There are lots of videos on our site! In addition to Word on the Street, in our General English section you can find the Video zone, Britain is Great, Starting Out and How to ... Our LearnEnglish Video app also features lots of these videos in a format that's easy to use on your phone.

We also have a series of Speaking skills videos and you can watch recordings of live events on our Community events page.

Beyond our site, I'd suggest BBC Learning English, where there is also lots of video content.

Hope this helps!

All the best,


The LearnEnglish Team

Submitted by Mohanad on Fri, 21/08/2020 - 08:54

Hi, I actually have a problem with listening, so when I listen a native speaker I get confused specifically when it's British, maybe because I used to listen American accent a lot in movies, tv shows.... etc Anyone can tell me what to do, I will appreciate

Hi Mohanad,

Listening can be a difficult skill to master because we can't control the text in the way that we can when reading. However, with practice it is possible to improve your listening skills.

Don't be afraid to use subtitles when watching a video or listening to a text. It can be very useful to read as well as listen as it helps you to develop a sense of how words are connected in fluent speech. It's also a good idea to watch more than once and try to speak with the speakers as you listen. This will help develop your speaking as well as listening and will give you a good sense of the rhythms and patterns of natural speech.


Try to learn some ways to control the conversation when you are speaking with someone live. Learn how to ask politely for them to slow down or pause for a moment, and learn how to ask them to repeat, to rephrase something or to explain what they mean. Remember that conversations are active interactions and you have a part to play in helping the other person communicate effectively with you.


There are many sources for listening materials online. Sites such as YouTube offer closed captions and these can be helpful, though they are often inaccurate. However, you can find many free audiobooks which you can listen to on your computer or phone. If you also download the original text then you can read and listen at the same time.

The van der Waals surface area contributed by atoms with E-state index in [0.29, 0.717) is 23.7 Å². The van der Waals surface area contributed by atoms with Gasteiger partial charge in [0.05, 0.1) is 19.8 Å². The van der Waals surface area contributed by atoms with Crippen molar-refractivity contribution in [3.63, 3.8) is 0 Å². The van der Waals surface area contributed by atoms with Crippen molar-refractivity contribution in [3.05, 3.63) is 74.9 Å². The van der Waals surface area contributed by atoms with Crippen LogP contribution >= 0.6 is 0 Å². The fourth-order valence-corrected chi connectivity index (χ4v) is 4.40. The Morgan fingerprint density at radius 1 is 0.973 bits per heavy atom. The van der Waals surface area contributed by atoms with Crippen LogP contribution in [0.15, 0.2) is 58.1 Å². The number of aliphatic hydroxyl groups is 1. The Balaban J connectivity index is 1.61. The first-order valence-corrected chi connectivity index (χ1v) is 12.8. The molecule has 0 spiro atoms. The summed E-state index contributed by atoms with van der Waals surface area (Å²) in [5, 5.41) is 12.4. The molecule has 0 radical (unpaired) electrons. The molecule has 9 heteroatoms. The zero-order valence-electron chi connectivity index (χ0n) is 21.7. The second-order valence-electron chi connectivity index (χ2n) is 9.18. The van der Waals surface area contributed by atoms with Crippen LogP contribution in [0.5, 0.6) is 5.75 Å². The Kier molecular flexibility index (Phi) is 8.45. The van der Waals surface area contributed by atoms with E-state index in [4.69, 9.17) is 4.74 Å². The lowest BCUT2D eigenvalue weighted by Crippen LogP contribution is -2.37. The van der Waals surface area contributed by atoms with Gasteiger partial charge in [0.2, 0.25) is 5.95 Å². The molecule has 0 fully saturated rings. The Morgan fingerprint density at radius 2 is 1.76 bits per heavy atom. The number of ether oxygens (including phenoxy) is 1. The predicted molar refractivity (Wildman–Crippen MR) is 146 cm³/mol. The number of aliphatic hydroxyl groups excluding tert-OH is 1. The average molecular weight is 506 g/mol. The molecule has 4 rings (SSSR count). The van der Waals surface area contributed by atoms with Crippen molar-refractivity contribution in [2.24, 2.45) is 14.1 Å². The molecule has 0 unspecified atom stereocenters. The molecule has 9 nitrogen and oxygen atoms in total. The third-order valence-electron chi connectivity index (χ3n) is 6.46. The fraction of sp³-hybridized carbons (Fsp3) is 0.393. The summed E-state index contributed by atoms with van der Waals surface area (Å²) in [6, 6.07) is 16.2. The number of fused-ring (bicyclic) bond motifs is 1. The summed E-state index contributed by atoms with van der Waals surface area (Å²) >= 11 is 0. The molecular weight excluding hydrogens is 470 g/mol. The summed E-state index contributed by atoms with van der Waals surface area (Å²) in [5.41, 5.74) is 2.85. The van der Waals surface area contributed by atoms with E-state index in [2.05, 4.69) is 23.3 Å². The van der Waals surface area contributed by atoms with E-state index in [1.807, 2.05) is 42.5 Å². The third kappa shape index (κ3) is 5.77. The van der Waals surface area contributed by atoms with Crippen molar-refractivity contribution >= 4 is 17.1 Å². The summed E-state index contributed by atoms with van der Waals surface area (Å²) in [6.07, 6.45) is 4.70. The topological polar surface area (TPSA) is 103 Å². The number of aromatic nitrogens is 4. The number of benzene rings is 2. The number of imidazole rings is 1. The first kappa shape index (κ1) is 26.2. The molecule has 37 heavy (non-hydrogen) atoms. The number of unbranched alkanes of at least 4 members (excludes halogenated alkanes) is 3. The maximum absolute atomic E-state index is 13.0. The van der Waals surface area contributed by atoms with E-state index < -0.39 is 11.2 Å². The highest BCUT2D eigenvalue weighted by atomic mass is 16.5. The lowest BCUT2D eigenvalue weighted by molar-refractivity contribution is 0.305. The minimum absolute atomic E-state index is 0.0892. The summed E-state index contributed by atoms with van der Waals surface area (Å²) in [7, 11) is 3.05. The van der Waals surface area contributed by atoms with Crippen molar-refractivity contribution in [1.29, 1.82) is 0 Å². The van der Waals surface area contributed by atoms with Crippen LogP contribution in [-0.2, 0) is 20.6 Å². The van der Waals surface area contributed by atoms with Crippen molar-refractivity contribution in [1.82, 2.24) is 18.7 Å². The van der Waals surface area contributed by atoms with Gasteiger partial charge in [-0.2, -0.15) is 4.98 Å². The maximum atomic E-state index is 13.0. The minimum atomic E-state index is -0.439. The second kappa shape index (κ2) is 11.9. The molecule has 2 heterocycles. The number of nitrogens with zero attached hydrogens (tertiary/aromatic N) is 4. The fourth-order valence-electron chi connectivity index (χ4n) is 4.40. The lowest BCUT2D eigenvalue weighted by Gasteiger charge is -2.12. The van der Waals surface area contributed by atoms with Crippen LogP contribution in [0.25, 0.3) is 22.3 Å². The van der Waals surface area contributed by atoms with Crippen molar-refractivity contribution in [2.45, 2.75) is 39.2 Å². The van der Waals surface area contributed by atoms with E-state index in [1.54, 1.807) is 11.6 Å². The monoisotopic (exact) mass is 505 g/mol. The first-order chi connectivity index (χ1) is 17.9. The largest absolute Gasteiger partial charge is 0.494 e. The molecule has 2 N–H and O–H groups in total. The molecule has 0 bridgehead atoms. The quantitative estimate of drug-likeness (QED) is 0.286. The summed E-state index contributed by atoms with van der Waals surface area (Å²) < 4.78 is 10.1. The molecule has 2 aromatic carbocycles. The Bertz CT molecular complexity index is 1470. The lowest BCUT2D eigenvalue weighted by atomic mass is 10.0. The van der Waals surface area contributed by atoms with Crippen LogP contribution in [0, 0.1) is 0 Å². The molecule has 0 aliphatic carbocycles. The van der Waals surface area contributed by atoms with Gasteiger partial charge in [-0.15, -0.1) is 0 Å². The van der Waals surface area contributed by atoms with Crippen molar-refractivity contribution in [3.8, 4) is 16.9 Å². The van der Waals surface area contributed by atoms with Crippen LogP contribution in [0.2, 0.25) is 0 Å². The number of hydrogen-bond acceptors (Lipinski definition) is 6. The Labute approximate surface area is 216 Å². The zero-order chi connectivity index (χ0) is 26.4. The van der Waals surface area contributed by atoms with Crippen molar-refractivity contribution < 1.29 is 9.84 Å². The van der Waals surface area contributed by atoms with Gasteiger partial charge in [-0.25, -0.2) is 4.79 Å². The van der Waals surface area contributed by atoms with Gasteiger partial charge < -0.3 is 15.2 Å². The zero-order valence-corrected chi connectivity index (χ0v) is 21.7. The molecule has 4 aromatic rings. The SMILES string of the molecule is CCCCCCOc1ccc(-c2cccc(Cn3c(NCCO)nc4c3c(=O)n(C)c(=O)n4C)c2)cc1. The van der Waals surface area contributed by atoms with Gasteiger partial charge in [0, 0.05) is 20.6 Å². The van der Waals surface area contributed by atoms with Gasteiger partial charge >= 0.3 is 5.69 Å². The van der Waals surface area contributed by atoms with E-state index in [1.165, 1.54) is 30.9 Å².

The more you practice, the better you will get. Good luck!



The LearnEnglish Team

Submitted by Bruno2020 on Fri, 15/05/2020 - 02:04

Hello guys!Here in my city in Brazil,we usually see toucan and little monkeys in the countrysides.
Profile picture for user Duy Nguyen

Submitted by Duy Nguyen on Sat, 11/01/2020 - 19:30

Hi Team, I am wondering a bit about the sentence "When this little chap arrived he wasn’t strong enough to feed but now he’s well enough to survive in the wild." There are two questions of mine: One, what does 'chap' here mean? Two, why the man said "he's well enough" instead of he's good enough. I think he could say ''He get well enough". Is this possible? Thank you
Profile picture for user Peter M.

Submitted by Peter M. on Sun, 12/01/2020 - 07:09

In reply to by Duy Nguyen


Hello Duy Nguyen,

'Chap' is an old-fashioned word for a man; 'little chap' is a humorous way to talk about a child.

'Well' can be an adverb (good > well) but it can also be an adjective meaning healthy. We use it in this way when we say 'Get well soon' to someone who is sick, or when we say 'I'm not well enough to come to work today'. In your sentence 'well' has this meaning.



The LearnEnglish Team

Submitted by nikoslado on Tue, 03/09/2019 - 16:46

Dear Team I think the second answer in Task 2 is ''false'', not ''true, according to the text.It refers ''most of the people are volunteers''.[That means maybe some people are paid.] Am I right? Ever grateful, nicoslado
Profile picture for user Peter M.

Submitted by Peter M. on Wed, 04/09/2019 - 07:21

In reply to by nikoslado


Hello nikoslado,

The correct answer is 'True' because the next sentence says 'None of them (i.e. the people who work here) are paid'.

This, of course, would suggest that some of the people who work there are not volunteers but are also not paid. This sounds strange but it is possible. For example, there could be some people who are sent to work at the centre, such students doing internships as part of their studies.



The LearnEnglish Team